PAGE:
Maria van Antwerpen

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Maria van Antwerpen (1719–1781) was a Dutch soldier and cross dresser. She is perhaps the most famous and well-documented example of a female cross dresser enlisting in the army as a man. She also married twice to women. Two biographies were published about Maria in her own lifetime, one by Franciscus Lievens Kersteman in 1751.


Van Antwerpen was born in Breda, the daughter of a brewer. She was orphaned at thirteen and worked as a servant maid until she was fired in the middle of winter in 1745. She enlisted in the military as Jan van Ant in 1746 and married the sergeant daughter Johanna Cramers in 1748. Recognised by a former employer in 1751, she was put on trial for making a mockery of marriage and by entering an illegal marriage, and sentenced to exile from all garrison cities. She worked as a seamstress until 1762, when she married Cornelia Swartsenberg, pregnant after a rape, and enlisted again. A son was baptised with her as a father. In 1769, she was recognised by someone who knew her as a seamstress, and put on trial again. Cornelia fled and Maria was exiled to the area of Holland. She died in Breda at the age of 62.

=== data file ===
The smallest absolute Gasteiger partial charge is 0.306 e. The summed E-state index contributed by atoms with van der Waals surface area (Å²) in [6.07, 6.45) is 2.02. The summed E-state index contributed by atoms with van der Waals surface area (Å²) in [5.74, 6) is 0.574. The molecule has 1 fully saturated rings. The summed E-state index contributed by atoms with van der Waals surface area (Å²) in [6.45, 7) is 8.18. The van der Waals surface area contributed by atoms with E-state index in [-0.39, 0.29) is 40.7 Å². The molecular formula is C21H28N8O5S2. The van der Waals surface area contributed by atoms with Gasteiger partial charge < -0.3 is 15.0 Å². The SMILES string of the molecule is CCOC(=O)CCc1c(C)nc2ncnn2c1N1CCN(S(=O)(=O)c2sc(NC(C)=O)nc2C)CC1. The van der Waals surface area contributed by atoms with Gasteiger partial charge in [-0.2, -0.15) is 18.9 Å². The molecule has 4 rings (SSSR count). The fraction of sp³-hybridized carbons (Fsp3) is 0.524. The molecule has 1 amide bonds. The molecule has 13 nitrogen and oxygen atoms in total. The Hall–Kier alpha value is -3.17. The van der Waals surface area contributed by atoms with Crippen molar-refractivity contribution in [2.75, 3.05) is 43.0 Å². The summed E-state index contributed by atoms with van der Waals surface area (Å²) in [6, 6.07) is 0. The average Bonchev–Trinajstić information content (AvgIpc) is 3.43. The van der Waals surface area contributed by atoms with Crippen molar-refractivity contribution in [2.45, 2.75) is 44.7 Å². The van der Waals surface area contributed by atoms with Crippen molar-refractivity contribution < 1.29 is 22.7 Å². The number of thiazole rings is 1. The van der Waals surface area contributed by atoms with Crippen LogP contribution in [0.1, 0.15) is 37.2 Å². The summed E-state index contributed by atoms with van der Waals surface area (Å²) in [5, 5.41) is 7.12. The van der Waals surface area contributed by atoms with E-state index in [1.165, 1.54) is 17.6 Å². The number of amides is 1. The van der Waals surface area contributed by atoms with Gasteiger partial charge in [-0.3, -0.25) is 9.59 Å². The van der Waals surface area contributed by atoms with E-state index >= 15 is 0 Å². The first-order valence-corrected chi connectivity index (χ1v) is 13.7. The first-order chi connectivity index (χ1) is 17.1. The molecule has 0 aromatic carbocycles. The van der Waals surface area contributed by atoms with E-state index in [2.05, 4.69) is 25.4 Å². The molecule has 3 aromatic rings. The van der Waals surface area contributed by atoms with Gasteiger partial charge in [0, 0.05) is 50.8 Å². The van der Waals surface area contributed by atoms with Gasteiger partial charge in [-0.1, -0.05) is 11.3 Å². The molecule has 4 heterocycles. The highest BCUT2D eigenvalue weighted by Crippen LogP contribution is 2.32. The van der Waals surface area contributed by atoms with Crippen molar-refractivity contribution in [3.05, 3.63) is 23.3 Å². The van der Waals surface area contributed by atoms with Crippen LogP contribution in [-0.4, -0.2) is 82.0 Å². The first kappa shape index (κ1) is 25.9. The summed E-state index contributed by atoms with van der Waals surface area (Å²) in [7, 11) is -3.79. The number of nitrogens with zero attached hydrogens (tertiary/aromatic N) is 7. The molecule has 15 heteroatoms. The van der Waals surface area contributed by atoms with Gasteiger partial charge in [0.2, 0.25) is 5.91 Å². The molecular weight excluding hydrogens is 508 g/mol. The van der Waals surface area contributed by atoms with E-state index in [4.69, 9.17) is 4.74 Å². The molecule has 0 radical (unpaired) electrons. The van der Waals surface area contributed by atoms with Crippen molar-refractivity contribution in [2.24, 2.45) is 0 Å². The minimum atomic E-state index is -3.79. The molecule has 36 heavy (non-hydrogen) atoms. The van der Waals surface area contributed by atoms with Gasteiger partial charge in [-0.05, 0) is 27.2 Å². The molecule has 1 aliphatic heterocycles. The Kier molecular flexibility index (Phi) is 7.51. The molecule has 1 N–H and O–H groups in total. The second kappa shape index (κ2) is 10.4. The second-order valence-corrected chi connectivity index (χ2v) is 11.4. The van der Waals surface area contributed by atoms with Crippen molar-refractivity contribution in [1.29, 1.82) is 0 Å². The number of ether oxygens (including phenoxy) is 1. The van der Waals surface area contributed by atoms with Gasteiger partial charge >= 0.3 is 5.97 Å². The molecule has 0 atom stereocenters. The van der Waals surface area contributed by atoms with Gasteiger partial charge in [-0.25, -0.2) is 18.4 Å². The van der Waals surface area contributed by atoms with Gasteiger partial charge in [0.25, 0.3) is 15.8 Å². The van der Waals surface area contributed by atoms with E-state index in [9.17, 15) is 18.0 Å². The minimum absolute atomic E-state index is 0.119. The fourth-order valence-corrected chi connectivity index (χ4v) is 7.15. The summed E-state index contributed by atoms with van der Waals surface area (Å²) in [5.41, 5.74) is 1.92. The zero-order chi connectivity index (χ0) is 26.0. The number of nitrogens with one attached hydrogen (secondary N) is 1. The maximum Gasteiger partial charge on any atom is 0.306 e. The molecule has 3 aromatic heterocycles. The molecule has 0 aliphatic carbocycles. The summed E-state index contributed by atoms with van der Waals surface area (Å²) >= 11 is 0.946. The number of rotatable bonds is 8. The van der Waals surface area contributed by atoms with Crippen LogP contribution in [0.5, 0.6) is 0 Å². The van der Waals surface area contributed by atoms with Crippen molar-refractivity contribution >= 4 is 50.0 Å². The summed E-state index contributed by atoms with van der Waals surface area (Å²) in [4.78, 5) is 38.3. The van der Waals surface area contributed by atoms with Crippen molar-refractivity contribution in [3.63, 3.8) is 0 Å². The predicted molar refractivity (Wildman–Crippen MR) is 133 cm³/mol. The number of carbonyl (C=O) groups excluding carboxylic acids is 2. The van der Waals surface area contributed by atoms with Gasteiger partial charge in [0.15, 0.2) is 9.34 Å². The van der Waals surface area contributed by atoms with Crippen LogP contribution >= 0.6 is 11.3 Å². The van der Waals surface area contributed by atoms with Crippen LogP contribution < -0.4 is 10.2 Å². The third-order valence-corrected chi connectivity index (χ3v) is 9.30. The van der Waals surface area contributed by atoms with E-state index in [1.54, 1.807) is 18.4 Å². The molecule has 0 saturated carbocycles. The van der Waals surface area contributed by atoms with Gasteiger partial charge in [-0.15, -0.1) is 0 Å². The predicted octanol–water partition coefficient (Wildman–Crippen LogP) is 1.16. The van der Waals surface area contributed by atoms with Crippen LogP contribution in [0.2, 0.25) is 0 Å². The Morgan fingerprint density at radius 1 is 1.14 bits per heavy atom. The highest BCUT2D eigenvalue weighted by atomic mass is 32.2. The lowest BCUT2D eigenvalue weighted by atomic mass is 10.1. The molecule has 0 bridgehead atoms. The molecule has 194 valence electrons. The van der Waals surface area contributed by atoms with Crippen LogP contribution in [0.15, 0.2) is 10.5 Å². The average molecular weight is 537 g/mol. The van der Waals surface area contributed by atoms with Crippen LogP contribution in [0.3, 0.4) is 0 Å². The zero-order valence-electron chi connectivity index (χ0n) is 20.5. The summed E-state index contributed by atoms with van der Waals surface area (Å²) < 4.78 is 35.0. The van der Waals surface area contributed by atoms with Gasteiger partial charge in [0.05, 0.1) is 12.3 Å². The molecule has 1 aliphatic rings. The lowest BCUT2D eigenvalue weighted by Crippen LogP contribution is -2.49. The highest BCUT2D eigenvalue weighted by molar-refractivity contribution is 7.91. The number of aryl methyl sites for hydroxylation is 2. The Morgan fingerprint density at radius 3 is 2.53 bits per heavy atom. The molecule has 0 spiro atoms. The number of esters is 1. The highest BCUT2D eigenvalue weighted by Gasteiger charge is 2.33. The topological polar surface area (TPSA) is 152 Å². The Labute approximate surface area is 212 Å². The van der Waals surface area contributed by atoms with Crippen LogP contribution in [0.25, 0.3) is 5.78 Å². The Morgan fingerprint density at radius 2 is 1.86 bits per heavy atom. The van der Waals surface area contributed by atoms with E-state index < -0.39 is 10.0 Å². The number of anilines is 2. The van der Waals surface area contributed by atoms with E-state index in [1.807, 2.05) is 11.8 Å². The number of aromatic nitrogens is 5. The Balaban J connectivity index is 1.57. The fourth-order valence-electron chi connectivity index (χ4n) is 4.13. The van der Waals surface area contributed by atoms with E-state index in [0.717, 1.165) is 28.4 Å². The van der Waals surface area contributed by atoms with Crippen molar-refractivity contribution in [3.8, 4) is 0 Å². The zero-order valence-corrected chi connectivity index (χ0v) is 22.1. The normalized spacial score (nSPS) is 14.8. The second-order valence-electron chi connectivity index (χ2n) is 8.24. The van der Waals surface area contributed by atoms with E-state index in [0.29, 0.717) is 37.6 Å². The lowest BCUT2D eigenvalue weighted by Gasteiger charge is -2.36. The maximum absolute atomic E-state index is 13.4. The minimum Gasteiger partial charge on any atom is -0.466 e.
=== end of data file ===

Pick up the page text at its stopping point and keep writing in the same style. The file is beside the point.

Other examples of Dutch women posing as men include Adriana la Noy, who served as a sailor in the Dutch fleet during the first English–Dutch war when she was discovered in 1653, and an unnamed woman, also a soldier, who was discovered after having been killed in a fight with knives in 1710.


  • Isa Edholm: Kvinnohistoria, Alfabeta Bokförlag AB, Stockholm, Falun 2001. ISBN 91-501-0054-8. (Swedish)
  • Antwerpen, Maria van, Instituut voor Nederlandse Geschiedenis (Dutch)
  • Rudolf Dekker & Lotte van de Pol. Vrouwen in mannenkleren; De geschiedenis van een tegendraadse traditie; Europa 1500-1800. Amsterdam, Wereldbibliotheek, 1989. (Dutch)